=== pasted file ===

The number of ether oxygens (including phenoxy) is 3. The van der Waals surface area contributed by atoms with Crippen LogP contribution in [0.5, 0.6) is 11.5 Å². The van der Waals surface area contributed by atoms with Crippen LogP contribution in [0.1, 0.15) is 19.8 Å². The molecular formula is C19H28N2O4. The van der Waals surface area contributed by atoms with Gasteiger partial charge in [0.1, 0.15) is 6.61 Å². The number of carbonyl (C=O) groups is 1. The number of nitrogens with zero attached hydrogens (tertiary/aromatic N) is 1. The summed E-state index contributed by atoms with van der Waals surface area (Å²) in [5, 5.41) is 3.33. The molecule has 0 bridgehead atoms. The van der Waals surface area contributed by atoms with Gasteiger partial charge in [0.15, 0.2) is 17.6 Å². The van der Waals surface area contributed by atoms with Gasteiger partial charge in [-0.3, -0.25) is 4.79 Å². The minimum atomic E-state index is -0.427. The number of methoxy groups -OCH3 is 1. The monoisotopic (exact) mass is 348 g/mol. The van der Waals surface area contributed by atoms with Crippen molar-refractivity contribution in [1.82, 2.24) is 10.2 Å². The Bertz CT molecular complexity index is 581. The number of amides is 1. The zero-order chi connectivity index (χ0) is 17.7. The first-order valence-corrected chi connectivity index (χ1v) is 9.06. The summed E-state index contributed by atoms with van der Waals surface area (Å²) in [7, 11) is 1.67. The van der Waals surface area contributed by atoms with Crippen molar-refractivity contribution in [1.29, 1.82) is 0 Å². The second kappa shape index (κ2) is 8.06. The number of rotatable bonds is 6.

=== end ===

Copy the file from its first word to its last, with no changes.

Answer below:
The number of ether oxygens (including phenoxy) is 3. The van der Waals surface area contributed by atoms with Crippen LogP contribution in [0.5, 0.6) is 11.5 Å². The van der Waals surface area contributed by atoms with Crippen LogP contribution in [0.1, 0.15) is 19.8 Å². The molecular formula is C19H28N2O4. The van der Waals surface area contributed by atoms with Gasteiger partial charge in [0.1, 0.15) is 6.61 Å². The number of carbonyl (C=O) groups is 1. The number of nitrogens with zero attached hydrogens (tertiary/aromatic N) is 1. The summed E-state index contributed by atoms with van der Waals surface area (Å²) in [5, 5.41) is 3.33. The molecule has 0 bridgehead atoms. The van der Waals surface area contributed by atoms with Gasteiger partial charge in [0.15, 0.2) is 17.6 Å². The van der Waals surface area contributed by atoms with Gasteiger partial charge in [-0.3, -0.25) is 4.79 Å². The minimum atomic E-state index is -0.427. The number of methoxy groups -OCH3 is 1. The monoisotopic (exact) mass is 348 g/mol. The van der Waals surface area contributed by atoms with Crippen molar-refractivity contribution in [1.82, 2.24) is 10.2 Å². The Bertz CT molecular complexity index is 581. The number of amides is 1. The zero-order chi connectivity index (χ0) is 17.7. The first-order valence-corrected chi connectivity index (χ1v) is 9.06. The summed E-state index contributed by atoms with van der Waals surface area (Å²) in [7, 11) is 1.67. The van der Waals surface area contributed by atoms with Crippen molar-refractivity contribution in [1.29, 1.82) is 0 Å². The second kappa shape index (κ2) is 8.06. The number of rotatable bonds is 6.